Taste some sauce. Smell some oregano. Taste the sauce again. On that second taste does it seem like that smell of oregano made the sauce taste better? Did it seem like maybe that oregano was missing or was it over powering?

Once you’re kind of convinced that you need to add a bit more oregano, add only a tiny amount. 1 tsp or less should do it. Stir it in, wait a minute or two and then taste again.

It’s important to remember that one extra tsp of oregano isn’t going to ruin your sauce. But one missing tsp of oregano will be noticed.

Beyond the pretense

In all honesty a large part of this comes down to personal preference. Maybe you like more or less oregano than I do. That’s fine. The real process with all of this is to taste and adjust until it tastes good to you.

Again, it really comes down to experience. The more you cook, the better a cook you will be. The more you taste, the better a taster you will be. You can’t expect to be a great cook if you only cook once a month. You wouldn’t expect to be a great baseball player if you only played once a month, right?

Salty, Acidic, Sweet and Pepper


Here is the thing about salt, you shouldn’t taste it. Salt should be working behind the scenes to enhance the flavours of everything else. So, if you are tasting for salt, whether a dish needs it or not, don’t try to taste salt.

You want to taste for impact. That’s a weird sentence, I know that but bear with me. The question you need to ask yourself is “How impactful is the flavour in this dish?”. Why? Because the salt is ideally going to elevate all of the flavours around it and push them into a harmonious group. That is the power of salt.

I always equate it to playing guitar. If played a slightly out of tune guitar it might sound okay. It will never sound great. But, if I tune that guitar if can sound amazing. That is what salt is. It is tuning the guitar.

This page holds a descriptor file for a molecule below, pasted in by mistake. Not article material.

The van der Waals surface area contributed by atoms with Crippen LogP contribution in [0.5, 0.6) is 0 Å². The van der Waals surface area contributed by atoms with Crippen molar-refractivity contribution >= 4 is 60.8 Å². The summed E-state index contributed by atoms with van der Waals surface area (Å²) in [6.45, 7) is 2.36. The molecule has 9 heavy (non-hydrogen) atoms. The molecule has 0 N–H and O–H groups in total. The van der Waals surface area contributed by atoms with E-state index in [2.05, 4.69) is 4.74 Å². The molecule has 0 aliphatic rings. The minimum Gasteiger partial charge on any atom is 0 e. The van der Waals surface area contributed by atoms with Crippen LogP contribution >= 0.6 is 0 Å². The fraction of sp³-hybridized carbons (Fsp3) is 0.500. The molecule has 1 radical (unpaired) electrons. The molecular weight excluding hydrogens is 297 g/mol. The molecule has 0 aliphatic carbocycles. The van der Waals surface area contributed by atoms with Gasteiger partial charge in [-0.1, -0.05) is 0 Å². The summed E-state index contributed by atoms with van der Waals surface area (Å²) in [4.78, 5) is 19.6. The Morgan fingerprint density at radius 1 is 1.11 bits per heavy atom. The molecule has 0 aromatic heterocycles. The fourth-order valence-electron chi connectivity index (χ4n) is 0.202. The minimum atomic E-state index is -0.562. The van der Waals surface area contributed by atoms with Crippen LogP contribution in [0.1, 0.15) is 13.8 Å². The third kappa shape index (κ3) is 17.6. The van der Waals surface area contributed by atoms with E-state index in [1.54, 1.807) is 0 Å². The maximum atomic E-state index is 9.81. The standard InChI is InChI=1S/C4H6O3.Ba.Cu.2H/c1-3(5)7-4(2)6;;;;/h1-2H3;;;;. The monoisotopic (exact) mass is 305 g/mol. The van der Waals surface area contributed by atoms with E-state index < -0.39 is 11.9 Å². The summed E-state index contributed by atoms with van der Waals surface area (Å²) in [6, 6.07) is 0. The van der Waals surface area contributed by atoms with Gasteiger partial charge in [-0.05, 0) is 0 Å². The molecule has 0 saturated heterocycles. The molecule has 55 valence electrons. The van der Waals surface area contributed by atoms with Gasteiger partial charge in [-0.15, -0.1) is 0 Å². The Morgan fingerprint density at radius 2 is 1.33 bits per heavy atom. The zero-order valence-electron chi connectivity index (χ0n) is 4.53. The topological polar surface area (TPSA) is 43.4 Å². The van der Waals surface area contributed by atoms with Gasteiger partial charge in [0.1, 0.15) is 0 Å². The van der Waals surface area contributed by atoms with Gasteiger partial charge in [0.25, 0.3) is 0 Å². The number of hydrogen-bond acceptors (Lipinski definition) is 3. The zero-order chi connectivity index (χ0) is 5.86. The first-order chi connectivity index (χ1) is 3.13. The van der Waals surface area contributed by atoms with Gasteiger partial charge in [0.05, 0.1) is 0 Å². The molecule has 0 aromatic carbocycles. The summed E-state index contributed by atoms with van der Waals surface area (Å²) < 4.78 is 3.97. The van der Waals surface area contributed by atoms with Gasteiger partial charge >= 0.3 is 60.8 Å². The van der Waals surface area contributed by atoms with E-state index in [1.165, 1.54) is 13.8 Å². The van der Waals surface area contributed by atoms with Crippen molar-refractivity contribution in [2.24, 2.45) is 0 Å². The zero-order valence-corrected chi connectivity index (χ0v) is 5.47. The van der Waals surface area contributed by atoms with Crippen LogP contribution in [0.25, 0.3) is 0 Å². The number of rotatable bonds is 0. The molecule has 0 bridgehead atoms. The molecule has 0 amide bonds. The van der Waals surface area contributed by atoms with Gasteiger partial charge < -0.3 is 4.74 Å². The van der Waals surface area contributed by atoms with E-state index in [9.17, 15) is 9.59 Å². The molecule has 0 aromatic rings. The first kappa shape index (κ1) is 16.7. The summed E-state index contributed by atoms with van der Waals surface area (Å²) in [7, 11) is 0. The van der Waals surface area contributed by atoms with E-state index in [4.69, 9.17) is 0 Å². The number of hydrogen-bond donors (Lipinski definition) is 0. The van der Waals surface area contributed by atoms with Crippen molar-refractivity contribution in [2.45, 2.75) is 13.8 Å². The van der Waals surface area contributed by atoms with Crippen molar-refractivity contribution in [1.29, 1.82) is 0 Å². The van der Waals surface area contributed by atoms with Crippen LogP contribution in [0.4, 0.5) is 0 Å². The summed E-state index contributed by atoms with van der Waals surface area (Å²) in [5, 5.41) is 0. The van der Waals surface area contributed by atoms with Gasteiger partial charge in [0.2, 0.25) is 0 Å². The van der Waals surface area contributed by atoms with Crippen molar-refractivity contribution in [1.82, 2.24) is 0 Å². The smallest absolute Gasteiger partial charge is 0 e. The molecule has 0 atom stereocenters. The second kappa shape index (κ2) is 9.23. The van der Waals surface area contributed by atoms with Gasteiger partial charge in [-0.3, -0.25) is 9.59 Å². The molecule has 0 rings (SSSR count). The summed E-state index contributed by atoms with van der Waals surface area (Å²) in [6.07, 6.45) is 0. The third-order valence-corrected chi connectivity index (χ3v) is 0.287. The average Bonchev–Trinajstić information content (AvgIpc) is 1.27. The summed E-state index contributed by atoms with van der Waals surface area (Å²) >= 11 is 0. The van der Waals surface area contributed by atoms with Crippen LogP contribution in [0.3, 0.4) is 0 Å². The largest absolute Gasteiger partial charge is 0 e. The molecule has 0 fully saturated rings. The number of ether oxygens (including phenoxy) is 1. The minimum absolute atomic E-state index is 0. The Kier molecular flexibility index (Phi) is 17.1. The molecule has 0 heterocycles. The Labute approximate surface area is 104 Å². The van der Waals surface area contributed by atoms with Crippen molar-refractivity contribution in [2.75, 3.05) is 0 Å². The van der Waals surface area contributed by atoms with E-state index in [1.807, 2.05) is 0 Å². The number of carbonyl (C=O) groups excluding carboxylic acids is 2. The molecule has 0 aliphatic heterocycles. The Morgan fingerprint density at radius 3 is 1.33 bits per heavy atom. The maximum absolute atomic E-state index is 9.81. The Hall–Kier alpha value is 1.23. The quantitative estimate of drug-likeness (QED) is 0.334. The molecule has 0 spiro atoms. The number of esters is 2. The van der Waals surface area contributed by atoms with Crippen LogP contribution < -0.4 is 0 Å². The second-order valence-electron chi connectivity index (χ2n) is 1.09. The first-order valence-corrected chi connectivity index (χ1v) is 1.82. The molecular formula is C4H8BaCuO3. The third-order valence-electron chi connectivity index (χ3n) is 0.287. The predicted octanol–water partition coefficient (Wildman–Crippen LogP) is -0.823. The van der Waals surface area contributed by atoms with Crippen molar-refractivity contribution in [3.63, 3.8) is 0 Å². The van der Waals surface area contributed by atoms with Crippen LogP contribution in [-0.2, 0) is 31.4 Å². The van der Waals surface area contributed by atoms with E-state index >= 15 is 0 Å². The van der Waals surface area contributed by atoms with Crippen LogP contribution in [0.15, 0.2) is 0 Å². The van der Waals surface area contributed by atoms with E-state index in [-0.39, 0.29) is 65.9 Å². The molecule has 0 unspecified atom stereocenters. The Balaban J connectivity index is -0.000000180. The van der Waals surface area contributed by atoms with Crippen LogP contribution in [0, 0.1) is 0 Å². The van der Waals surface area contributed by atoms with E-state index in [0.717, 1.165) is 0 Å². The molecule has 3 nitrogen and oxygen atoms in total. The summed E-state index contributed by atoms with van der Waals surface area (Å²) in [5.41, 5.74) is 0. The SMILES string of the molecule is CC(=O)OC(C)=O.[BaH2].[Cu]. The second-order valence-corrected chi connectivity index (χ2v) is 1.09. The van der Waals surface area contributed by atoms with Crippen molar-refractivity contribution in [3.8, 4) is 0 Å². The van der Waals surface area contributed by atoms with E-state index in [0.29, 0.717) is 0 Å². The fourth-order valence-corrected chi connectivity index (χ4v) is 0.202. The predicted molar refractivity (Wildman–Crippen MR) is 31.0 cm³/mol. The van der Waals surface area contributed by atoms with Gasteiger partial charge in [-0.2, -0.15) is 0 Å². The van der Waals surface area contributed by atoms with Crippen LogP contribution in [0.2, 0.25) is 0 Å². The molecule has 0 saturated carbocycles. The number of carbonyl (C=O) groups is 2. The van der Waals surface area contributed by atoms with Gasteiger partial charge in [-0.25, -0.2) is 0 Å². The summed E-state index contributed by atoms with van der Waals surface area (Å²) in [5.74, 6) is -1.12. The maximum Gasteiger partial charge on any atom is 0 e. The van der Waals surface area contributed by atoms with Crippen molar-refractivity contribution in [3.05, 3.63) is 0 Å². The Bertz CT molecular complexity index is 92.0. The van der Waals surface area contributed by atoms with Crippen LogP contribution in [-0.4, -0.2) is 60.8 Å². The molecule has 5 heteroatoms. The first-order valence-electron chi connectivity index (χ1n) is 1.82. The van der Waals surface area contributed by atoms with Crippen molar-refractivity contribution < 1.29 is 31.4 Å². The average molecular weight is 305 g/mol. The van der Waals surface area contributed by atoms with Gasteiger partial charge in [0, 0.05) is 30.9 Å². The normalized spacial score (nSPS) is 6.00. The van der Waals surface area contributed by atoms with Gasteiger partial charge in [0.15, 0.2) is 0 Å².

If salt is like tuning a guitar, acid is like putting new strings on it. If you don’t know, new strings make a guitar sound bright. There is an almost overpowering brilliance to the sound of new strings. That is the power of acid.

Acid can be a lot of things. There are the obvious ingredients like citrus juice, and vinegar. But tomato is an acidic ingredient as well.

A small amount of acid can go a long way. Too much, can be overpowering. Add acid when a dish seems flat. Meaning, when you taste it your tongue doesn’t get excited. You don’t salivate more than usual.


You know something needs a bit of something sweet if it is too acidic or too spicy. The sweetness can balance that out. Sugar, honey, molasses, maple syrup, or even caramelized onions, or roasted vegetables can add sweetness to a dish.


Pepper is like the most ubiquitous ingredient in western cooking. We put it in everything. Why? Well, it just adds a little tiny bit of warmth to a dish which is good for the palate and for digestion.

Add just enough to feel a slight warming on the tongue but not enough that you can easily pick out the pepper flavour.


This all seems like a very complicated way to say adjust until the food tastes good. That’s it. Just taste it and adjust until you think it’s good. But, always ask yourself “Could this be better?” If the answer is yes, keep going.